Consider Faust, the archetype of the scientist. Faust is neither a hero nor a monster. Faust’s major problem is to turn the for him divine conviction that “in the beginning was the word” into the more mundane “in the beginning was the deed.” Philosophers of science described this less poetically as the necessity to prove scientific claims with observation, aka empiricism or verificationism. Sokurov’s cinematographic version of Faust depicts these musings rather convincingly. He doesn’t even need to show the Doc trying to figure out the provability of some formula. Love is enough. Faust is nuts about Gretchen and wants to spend a night with her, an idea which is, like many scientific claims, easier said than done. Thus Faust’s experience of life turns into a metaphysical and epistemological problem. What kind of truths are there in life? How do we know them? And so the audience learns stuff about scientific inquiry, what its problems are and whether and how they can be resolved. Most importantly though, Faust is a deeply scientific movie that gets by without any details of hard scientific data.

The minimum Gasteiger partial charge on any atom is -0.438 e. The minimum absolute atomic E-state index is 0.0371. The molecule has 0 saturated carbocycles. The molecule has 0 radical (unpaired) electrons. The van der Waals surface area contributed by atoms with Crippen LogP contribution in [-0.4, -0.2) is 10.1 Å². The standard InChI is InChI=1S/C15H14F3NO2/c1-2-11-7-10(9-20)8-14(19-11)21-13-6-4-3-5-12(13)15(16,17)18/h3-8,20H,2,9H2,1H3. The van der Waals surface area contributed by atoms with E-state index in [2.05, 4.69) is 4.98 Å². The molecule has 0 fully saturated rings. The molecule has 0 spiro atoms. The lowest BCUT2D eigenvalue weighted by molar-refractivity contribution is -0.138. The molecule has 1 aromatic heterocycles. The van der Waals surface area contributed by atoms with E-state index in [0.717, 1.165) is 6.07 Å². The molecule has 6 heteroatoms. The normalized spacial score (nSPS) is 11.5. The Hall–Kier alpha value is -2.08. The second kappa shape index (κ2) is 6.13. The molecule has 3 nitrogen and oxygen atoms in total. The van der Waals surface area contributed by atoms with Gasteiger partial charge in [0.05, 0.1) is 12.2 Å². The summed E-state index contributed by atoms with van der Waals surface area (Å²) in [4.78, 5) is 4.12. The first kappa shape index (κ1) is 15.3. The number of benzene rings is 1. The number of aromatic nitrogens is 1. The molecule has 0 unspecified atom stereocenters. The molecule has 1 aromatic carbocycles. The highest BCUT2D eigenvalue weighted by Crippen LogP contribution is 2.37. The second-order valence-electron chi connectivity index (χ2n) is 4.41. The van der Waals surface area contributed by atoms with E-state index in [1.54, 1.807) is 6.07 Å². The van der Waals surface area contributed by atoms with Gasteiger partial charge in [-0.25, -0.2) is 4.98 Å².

Not many movies treat scientists in this way. Another example is Krzysztof Zanussi’s Illumination. The movie documents the life of a fictional physicist called Franciszek Retman (Stanislaw Latallo). Like Faust, he tries to seek the meaning of life in science but is not satisfied with the answers it provides. He subsequently looks for love, friendship, and religion before returning to science. Like Faust, Franciszek is torn between scientific responsibility and personal desires. In one scene in the beginning of the film, a student addresses this dichotomy in a conversation with his comrades. He is the only one questioning their big words on duty by speaking about their real choices. “If we wanted glory and money” he says, “we would all go to the West. But the fact that we are staying shows that we want other things: the privileges of power.” The political situation in which they are trapped in certainly nourishes their frustration. Some scenes of the film were censored before its initial release in 1973, so one can imagine that the intentions of the film were to highlight this political aspect even more. Nevertheless, Zanussi’s film is not about making any scientific choice, like making public a secret formula or magic pill. And it is also not about personal problems unrelated to science, like being antisocial or handicapped.